To back up that statement, he gave the statistic that 87% of young people under the age of 30 did not vote last November. Going back to the root of the question, regarding his political ideology, he verbalized his discontent with capitalism. He made it clear that he supported small and medium size businesses, not exponentially expanding corporations.
Sanders showed some sympathy towards gun owners because of his background in rural states but definitely shared his belief that gun control needs amendment. He wants to enact a ban on assault rifles.
The issue he brought up that pertained to gun control was the fact that there are thousands of people in the country that need mental healthcare to prevent gun-related deaths and/or suicides. Senator Sanders exhibited great skills of weaving together the interconnectedness of all different issues; this was portrayed by connecting the needs to make healthcare more readily available to prevent gun-related deaths.
He clearly stated that he wanted to keep guns out of the hands of those who simply should not have them; and this could be deciphered by having extensive background checks before a gun is purchased.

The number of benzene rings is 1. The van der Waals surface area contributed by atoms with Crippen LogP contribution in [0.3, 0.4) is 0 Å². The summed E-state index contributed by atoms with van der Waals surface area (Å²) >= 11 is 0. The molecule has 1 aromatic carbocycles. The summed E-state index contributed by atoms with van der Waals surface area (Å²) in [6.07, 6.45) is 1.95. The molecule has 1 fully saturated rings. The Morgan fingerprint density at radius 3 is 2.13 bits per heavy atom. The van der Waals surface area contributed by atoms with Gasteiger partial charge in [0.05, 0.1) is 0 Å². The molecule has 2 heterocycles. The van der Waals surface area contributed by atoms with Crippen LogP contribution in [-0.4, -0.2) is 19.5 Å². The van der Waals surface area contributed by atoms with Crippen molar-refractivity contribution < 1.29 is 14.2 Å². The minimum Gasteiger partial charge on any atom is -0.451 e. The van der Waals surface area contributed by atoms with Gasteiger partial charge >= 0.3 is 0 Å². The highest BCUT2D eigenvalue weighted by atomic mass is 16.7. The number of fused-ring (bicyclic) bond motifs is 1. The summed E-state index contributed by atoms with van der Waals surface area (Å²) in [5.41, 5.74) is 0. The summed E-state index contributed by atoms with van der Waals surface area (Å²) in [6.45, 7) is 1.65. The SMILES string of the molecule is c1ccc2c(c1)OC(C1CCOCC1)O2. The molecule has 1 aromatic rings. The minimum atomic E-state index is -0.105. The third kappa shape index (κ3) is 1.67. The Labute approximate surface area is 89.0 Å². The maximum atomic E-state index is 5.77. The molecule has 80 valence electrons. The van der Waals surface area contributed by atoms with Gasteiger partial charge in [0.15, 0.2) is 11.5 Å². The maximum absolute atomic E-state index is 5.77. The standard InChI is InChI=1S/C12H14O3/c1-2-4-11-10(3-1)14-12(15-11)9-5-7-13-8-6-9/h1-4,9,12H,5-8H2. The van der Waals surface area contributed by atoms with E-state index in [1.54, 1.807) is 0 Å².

It was evident that gun control was a touchy topic for him because he brought up his experience within a rural state to show that guns are a part of the culture in many parts of the country but in the end, he said he wants to do the right thing whether or not that means compromising what some people may be used to.
Following gun control, the next topic Senator Sanders shared his opinion on was foreign policy, starting with the crisis in the Middle East. He described the situation as a “quagmire in a quagmire.” He believes that he will take whatever measures needed to make sure that the U.S. does not get involved in something that the U.S. does not need to get involved with. His example to prove his discontent with sticking our nose where it does not belong was his opinion that Iraq was the “worst decision” the U.S. could have made. He suggests that instead of getting involved in the Middle East, a better alternative would be to round together a coalition of Arab countries, rather than the U.S. directly intruding.